The current issue of the Fordham Intellectual Property, Media and Entertainment Law Journal includes a note by law student Blake Furman called "Gender Equality in High School Sports: Why There Is a Contact Sports Exception, Eliminating It and a Proposal for the Future." (citation: 17 Fordham Intell. Prop. Media & Ent. L.J. 1169 (2007)).
As Furnam explains, Title IX's regulations "permit academic institutions to exclude women from even trying out for a men's contact sports team solely on the basis of gender and with no regard for the individual female's skill or ability level." Unlike noncontact sports, for which schools must either allow women to try out for the men's team or offer an equivalent separate team, when it comes to contact sports, schools are not obligated to do either. Contact sports include "boxing, wrestling, rugby, ice hockey, football, basketball and other sports the purpose or major activity of which involves bodily contact." 34 C.F.R. § 106.41(b).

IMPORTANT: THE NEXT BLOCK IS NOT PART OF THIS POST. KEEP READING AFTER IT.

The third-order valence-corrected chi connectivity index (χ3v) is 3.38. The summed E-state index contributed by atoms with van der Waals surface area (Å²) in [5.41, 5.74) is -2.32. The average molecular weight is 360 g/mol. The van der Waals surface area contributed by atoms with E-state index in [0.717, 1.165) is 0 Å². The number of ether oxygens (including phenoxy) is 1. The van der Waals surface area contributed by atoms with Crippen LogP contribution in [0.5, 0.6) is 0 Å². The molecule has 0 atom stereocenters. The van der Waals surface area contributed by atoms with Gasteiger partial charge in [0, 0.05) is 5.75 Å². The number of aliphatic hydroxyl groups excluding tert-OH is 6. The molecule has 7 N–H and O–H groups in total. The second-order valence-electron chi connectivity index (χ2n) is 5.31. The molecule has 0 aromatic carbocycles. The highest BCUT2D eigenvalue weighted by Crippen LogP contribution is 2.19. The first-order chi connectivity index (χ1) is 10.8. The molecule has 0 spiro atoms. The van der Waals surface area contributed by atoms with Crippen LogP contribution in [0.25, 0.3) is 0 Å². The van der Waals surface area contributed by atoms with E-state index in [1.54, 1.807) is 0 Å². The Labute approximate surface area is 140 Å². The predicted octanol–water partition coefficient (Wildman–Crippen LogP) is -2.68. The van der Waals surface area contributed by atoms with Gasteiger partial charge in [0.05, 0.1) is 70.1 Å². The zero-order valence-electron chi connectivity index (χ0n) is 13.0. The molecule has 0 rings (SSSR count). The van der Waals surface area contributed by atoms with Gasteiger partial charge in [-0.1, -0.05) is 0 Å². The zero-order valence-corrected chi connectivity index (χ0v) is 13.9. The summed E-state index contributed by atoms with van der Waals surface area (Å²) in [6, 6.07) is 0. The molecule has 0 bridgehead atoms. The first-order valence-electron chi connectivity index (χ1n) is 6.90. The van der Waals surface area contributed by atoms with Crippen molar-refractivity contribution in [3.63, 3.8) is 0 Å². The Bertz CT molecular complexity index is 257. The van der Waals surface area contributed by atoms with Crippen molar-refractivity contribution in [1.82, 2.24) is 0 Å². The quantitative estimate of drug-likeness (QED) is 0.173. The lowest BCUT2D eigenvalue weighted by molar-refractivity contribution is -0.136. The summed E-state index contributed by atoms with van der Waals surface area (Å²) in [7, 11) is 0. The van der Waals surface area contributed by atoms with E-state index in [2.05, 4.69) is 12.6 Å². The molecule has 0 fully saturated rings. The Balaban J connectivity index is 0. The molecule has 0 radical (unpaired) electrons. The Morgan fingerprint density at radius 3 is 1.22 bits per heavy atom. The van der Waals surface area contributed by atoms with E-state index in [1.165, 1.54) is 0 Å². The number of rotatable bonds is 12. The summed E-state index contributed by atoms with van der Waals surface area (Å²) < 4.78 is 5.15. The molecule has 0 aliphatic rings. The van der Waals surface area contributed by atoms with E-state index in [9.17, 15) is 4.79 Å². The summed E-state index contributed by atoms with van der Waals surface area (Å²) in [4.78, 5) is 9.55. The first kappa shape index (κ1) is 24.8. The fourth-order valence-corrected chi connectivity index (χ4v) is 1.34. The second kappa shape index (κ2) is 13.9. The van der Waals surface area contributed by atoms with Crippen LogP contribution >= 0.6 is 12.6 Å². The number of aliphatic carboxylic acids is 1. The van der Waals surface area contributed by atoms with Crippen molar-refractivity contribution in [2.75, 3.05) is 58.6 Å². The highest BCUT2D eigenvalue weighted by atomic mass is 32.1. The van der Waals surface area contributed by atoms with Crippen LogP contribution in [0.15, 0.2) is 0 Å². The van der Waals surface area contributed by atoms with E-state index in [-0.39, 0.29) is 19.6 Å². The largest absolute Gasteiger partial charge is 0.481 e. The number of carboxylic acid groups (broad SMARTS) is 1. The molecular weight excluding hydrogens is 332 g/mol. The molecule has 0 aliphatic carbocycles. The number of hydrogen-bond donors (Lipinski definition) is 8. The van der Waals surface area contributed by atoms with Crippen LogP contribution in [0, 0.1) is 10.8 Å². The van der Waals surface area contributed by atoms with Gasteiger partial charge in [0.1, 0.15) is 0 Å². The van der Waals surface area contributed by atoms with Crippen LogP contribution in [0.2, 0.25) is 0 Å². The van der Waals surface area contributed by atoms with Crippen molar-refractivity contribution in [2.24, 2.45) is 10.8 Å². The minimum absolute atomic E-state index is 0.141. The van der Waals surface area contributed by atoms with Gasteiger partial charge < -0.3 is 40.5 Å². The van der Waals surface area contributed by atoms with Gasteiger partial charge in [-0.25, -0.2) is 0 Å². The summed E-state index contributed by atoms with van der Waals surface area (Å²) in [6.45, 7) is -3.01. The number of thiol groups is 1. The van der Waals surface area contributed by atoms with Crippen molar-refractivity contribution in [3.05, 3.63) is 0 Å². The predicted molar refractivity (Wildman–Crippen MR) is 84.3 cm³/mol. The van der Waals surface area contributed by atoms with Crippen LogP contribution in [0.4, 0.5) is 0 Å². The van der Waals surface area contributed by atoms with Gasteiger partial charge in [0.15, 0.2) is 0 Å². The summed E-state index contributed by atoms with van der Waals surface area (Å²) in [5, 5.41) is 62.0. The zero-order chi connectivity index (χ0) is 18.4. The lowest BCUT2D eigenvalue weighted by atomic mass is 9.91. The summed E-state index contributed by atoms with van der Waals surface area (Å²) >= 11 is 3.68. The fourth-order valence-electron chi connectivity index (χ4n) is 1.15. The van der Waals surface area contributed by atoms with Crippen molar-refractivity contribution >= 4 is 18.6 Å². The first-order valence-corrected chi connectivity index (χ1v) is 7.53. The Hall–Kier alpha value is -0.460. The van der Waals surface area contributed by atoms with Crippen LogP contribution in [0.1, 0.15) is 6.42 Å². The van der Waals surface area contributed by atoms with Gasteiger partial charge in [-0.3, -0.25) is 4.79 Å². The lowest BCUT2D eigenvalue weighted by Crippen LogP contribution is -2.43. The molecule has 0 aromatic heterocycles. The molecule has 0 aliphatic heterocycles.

Furnam argues that the regulatory rationale for exempting contact sports is outdated and unfair and should be eliminated. He then discusses Professor Glenn George's "50/50" approach -- requiring gender integrated teams with half male and female players -- and argues for its application to high school sports.